What is Lean and What’s it Doing in Healthcare?

Last week, UC Irvine announced that they are offering a new continuing education specialization focused on Lean thinking for healthcare professionals.  Lean is (and really, has been for many years) increasing in popularity among healthcare institutions.

Lean tools are defined as “help to examine business processes and focus on minimizing unnecessary costs, reducing waste and improving inefficient procedures” (from Portland State University, which also has this great primer on Lean basics).  As a clinician, your hospital may or may not have dabbled in some form of Lean thinking. If terms like “Waste,” “5S,” “Gemba,” or “Value Added vs Non-Value Added” sound familiar, then you have likely been exposed to Lean.

If you have been introduced to Lean, one question you may have is “why?”  It’s normal for nurses to wonder why management is throwing what seems like another thing on top of nurses’ increasingly full plates.  And if a consultant spends a couple of hours just throwing out terms and concepts with little contextual explanation, it makes even less sense.  But when implemented appropriately, Lean can make all of the activities around patient care run much more efficiently.  Ideally, previously time-consuming tasks such as double checking for lab results, searching for supplies, playing phone tag with other clinicians, and waiting for consults become far less frequent.  The time made up can be applied to more attentive patient care, less stress on nurses, and being able to clock out on time!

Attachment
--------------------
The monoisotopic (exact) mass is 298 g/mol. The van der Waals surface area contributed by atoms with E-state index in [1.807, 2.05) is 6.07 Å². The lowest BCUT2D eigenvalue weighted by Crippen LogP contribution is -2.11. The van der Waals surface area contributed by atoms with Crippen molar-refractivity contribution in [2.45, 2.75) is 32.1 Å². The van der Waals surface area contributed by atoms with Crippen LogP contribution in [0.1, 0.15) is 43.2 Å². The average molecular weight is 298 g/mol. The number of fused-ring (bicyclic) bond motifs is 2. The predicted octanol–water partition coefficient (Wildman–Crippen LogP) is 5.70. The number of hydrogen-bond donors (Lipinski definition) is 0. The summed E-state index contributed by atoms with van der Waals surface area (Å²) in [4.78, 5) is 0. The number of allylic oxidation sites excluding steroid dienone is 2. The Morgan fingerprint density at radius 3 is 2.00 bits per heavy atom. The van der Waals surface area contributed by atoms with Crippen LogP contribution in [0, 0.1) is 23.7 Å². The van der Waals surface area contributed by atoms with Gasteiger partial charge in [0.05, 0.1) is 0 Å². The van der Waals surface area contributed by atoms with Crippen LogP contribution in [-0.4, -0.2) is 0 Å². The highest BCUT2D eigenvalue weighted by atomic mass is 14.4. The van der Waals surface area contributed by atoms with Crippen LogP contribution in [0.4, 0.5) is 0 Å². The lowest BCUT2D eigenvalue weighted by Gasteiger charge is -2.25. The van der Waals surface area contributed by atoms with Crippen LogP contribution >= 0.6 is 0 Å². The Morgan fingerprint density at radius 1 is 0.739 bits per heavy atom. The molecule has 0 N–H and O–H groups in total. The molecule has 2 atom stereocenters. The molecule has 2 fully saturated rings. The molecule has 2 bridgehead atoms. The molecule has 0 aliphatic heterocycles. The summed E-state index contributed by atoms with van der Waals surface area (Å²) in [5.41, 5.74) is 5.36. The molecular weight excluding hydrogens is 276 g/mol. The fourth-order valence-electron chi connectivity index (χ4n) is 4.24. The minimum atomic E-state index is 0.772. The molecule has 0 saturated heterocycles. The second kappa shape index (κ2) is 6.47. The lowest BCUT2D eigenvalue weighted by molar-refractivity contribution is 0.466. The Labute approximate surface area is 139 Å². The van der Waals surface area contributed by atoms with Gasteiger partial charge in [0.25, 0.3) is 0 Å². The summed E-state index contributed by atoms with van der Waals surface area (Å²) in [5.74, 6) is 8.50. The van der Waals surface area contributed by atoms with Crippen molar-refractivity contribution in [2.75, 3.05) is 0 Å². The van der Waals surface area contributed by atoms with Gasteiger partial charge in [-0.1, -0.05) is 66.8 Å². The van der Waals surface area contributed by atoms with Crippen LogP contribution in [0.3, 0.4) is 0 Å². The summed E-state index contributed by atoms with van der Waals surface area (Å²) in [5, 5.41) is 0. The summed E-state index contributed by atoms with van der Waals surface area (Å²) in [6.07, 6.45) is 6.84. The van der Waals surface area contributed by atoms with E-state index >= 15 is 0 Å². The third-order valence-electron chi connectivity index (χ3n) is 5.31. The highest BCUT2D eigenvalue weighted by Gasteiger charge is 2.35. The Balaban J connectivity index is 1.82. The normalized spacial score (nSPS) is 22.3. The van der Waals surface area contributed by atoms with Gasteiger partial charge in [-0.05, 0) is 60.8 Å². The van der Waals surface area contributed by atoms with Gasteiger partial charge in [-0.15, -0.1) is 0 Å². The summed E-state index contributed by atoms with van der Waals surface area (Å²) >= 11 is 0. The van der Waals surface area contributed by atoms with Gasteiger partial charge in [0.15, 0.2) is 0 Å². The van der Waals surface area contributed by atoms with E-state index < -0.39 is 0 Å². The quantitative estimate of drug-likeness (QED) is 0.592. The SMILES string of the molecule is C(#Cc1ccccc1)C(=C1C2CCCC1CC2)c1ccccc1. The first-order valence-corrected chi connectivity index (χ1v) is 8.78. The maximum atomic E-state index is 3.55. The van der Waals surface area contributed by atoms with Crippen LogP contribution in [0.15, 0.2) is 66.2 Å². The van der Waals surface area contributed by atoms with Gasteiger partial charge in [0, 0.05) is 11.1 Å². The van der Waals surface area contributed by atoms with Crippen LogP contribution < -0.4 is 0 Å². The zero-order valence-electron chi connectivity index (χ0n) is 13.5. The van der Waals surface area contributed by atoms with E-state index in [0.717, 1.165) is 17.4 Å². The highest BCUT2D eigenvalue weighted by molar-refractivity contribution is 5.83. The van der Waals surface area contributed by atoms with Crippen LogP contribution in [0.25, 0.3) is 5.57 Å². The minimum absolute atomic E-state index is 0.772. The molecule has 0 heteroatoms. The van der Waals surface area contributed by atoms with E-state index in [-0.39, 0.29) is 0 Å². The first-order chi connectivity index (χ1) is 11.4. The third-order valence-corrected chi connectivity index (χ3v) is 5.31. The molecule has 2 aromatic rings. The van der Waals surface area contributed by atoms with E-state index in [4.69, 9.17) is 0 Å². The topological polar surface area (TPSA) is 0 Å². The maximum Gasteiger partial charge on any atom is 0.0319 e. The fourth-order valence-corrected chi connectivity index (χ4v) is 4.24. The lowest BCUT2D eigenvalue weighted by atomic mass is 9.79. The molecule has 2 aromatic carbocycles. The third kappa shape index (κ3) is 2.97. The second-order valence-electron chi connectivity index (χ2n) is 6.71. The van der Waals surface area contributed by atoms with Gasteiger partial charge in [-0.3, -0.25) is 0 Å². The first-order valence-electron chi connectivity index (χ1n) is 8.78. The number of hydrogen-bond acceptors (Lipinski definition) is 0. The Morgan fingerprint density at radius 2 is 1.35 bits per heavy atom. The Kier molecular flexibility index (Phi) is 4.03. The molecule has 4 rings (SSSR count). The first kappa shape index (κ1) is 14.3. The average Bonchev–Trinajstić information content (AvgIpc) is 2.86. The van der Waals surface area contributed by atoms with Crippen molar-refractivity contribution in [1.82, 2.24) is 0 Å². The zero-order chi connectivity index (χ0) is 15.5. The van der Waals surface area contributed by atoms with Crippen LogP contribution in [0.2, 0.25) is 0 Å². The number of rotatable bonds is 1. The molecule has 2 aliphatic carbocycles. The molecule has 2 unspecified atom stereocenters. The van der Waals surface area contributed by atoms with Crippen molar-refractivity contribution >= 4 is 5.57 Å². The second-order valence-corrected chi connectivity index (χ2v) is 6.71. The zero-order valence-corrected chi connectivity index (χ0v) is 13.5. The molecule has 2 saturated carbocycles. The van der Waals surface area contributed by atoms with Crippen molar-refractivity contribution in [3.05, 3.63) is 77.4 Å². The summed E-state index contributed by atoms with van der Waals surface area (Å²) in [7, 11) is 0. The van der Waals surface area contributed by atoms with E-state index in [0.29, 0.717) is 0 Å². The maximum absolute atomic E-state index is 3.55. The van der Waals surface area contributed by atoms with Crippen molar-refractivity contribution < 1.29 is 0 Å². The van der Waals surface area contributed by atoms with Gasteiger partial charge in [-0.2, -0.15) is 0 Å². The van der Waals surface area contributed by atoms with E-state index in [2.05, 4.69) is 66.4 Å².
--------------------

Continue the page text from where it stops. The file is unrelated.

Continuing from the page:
Of course, getting to the previously mentioned utopian state is easier said than done.  And doing so is far beyond the scope of this blog post.  But I would encourage all clinicians to at least approach the idea of Lean in their organization with an open mind.  Lean is a big part of the future of healthcare, and embracing it early can pay dividends for the organization, the nurse, and most importantly, the patient.


One thought on “What is Lean and What’s it Doing in Healthcare?

Leave a Reply

Fill in your details below or click an icon to log in:

WordPress.com Logo

You are commenting using your WordPress.com account. Log Out /  Change )

Google+ photo

You are commenting using your Google+ account. Log Out /  Change )

Twitter picture

You are commenting using your Twitter account. Log Out /  Change )

Facebook photo

You are commenting using your Facebook account. Log Out /  Change )


Connecting to %s